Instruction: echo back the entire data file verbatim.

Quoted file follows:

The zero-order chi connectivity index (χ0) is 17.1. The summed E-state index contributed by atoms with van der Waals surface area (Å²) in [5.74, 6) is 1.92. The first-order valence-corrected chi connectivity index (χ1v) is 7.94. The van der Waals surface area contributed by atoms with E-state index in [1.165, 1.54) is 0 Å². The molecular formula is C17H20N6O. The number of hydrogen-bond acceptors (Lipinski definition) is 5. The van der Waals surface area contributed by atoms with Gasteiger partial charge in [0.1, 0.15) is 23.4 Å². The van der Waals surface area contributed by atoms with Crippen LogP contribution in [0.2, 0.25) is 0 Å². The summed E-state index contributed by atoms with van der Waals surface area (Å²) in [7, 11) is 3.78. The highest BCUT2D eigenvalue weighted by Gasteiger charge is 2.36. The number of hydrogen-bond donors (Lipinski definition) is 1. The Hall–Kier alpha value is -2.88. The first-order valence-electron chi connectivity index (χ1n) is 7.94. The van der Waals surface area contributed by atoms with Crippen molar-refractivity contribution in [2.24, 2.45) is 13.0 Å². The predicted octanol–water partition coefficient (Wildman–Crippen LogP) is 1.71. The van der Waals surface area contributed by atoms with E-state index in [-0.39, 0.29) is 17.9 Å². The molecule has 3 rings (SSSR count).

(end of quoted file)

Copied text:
The zero-order chi connectivity index (χ0) is 17.1. The summed E-state index contributed by atoms with van der Waals surface area (Å²) in [5.74, 6) is 1.92. The first-order valence-corrected chi connectivity index (χ1v) is 7.94. The van der Waals surface area contributed by atoms with E-state index in [1.165, 1.54) is 0 Å². The molecular formula is C17H20N6O. The number of hydrogen-bond acceptors (Lipinski definition) is 5. The van der Waals surface area contributed by atoms with Gasteiger partial charge in [0.1, 0.15) is 23.4 Å². The van der Waals surface area contributed by atoms with Crippen LogP contribution in [0.2, 0.25) is 0 Å². The summed E-state index contributed by atoms with van der Waals surface area (Å²) in [7, 11) is 3.78. The highest BCUT2D eigenvalue weighted by Gasteiger charge is 2.36. The number of hydrogen-bond donors (Lipinski definition) is 1. The Hall–Kier alpha value is -2.88. The first-order valence-electron chi connectivity index (χ1n) is 7.94. The van der Waals surface area contributed by atoms with Crippen molar-refractivity contribution in [2.24, 2.45) is 13.0 Å². The predicted octanol–water partition coefficient (Wildman–Crippen LogP) is 1.71. The van der Waals surface area contributed by atoms with E-state index in [-0.39, 0.29) is 17.9 Å². The molecule has 3 rings (SSSR count).